How much more will it cost?
For subscribers to the State publications the cost will drop with the fewer number of issues. The price of the Australian publication will increase marginally to reflect the increase in the number of pages.
How do we get monthly SLA data if we still require it?
A monthly SLA table will still be prepared and will be made available free of charge to subscribers for the remainder of the 2000 subscription year.
What additional State data will be included in the monthly Australian Building Approvals publication?
It is proposed to include additional time series for each State in the Australian publication. The series we are currently considering are:
Only original data is available for Tasmania, NT and the ACT.
We require financial year SLA approvals data. How do we get it?
This data has always been available as a Special Data Service and will continue to be. There are no plans to include this table in the publications.
Will SLA level Building Activity data (including commencements and completions) now be available?
SLA Building Activity data will not be released in the monthly publication. This is because the Building Activity Survey is a sample survey and SLA level data is not available for the sampled sector ie houses and alterations and additions to residential buildings. It is however available for the completely enumerated strata ie other residential dwellings and non-residential building.
For further information contact Richard Mason on 08 8237 7663 or firstname.lastname@example.org
The Australian Bureau of Statistics (ABS) is undertaking a review of the Import Price Index (IPI) and the Export Price Index (EPI). The IPI and EPI are published in Import Price Index, Australia (Cat. no. 6414.0) and Export Price Index, Australia (Cat. no. 6405.0) respectively. The ABS is inviting client comment on the use and usefulness of the IPI and EPI. Comments are due back to the ABS by December 1999.
The key objective of the index reviews is to ensure that the ABS continues to compile measures of import and export prices appropriate for the main purposes for which they are used. With this in mind, the ABS is seeking input from clients on :
Major known uses of the IPI include the estimation of national accounts and balance of payments volume aggregates and the analysis of inflation. The EPI is used for volume estimation and economic analysis. The ABS is very interested in being advised of any other major uses of the indexes. Feedback on a range of proposed technical changes to the indexes would also be appreciated.
In line with established practice, clients will be informed of the review outcomes. Results of the review are expected to be implemented in the September quarter 2000 release of each of the index publications.
For further information contact David Collins on 02 6252 6248 or email@example.com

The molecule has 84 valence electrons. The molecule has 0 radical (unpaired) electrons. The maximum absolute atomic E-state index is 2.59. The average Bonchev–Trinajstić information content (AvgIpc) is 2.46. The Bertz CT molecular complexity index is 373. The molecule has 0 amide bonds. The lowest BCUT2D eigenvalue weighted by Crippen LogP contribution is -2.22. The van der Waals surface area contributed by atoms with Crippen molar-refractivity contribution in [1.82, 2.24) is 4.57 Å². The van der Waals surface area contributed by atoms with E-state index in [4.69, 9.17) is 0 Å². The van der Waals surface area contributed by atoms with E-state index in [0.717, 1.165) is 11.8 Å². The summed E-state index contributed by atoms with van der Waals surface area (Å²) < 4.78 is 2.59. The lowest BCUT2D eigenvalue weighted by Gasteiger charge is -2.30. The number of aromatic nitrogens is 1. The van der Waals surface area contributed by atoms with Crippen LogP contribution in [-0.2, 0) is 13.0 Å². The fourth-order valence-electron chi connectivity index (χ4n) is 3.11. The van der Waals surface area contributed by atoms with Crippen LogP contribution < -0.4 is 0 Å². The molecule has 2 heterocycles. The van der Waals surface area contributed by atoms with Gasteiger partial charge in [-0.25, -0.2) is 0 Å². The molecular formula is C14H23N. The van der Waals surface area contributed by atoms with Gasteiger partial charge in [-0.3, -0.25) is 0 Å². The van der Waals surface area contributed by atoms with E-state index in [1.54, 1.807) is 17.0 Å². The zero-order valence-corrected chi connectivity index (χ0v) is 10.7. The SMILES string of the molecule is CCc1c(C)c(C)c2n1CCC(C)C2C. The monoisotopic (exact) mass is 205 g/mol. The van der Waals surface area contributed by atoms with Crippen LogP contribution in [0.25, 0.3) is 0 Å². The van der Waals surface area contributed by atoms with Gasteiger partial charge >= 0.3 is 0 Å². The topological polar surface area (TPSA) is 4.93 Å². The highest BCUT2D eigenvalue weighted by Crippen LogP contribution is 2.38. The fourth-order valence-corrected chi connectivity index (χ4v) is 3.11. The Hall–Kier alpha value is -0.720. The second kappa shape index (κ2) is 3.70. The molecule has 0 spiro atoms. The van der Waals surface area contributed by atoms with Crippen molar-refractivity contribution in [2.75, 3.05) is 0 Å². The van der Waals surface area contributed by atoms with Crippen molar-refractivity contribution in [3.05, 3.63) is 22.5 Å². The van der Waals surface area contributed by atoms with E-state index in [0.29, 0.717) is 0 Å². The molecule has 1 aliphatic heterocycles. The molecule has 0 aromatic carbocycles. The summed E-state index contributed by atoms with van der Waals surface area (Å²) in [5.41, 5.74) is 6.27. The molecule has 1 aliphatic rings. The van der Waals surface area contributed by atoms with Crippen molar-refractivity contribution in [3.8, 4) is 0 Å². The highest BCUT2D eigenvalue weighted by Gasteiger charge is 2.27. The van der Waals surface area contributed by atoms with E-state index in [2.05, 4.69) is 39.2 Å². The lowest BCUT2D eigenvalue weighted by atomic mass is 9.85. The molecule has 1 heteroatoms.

HOUSEHOLD AND FAMILY PROJECTIONS
HOUSEHOLD AND FAMILY PROJECTIONS NOW AVAILABLE
A new publication, Household and Family Projections, Australia 1996 to 2021 (Cat No. 3236.0) contains projections about the living arrangements for Australian families and households from 1996 to 2021. It contains national, state and territory, capital city and balance of state information and covers:
Analysis is presented at the individual, family and household levels.
Household and family projections are based on assumptions about changing living arrangements of the population. These projections are not intended to predict where we will be in 2021, but rather where we are currently heading.
Queensland projections include:
Second Highest Household Growth in Australia
Fastest Population Growth
Decreasing Average Household Size
Increase in Lone Persons Households
High Growth Rate for Families
Couple Families Without Children Increase Rapidly
For further information contact Sue Taylor on 02 6252 6141 or firstname.lastname@example.org
ELECTRONIC ACCESS TO DETAILED LABOUR FORCE DATA
For more than 20 years, Labour Force data has been sent out to clients each month on microfiche. After the release of December 1999 data, this service will stop. For a long time, clients have been asking for a more modern form of detailed data and we are pleased to be able to provide data in the most modern way - electronically, via the Internet.
Data 'cubes' containing a wide range of detailed monthly Labour Force estimates will be available through PC Ausstats and will be in SuperTABLE format. SuperTABLE is table creation software which allows clients to create tables using any or all of the fields in a cube. Tables can be manipulated, rearranged, printed, saved or exported to a spreadsheet. SuperTABLE is very user friendly and easy to learn.
The data cubes will be updated every month with the most recent Labour Force estimates, and a long time series of historical data will also be available. The system is currently under development and example cubes will be available shortly.
For further information contact Donna Maurer on 02 6252 5276 or email@example.com
2000 - 2001 LABOUR FORCE SUPPLEMENTARY SURVEY PROGRAM
The following labour force topics will be collected through the Monthly Population Supplementary Survey program in 2000 and 2001. Output from these surveys is generally available about 6 months after the data collection phase of each survey.
For further information please contact Greg Lawrence on 07 3222 6497 or firstname.lastname@example.org
NEW DATA ON INDIGENOUS COMMUNITY HOUSING INFRASTRUCTURE NEEDS
The Community Housing Infrastructure Needs Survey (CHINS) was conducted on behalf of ATSIC from August to October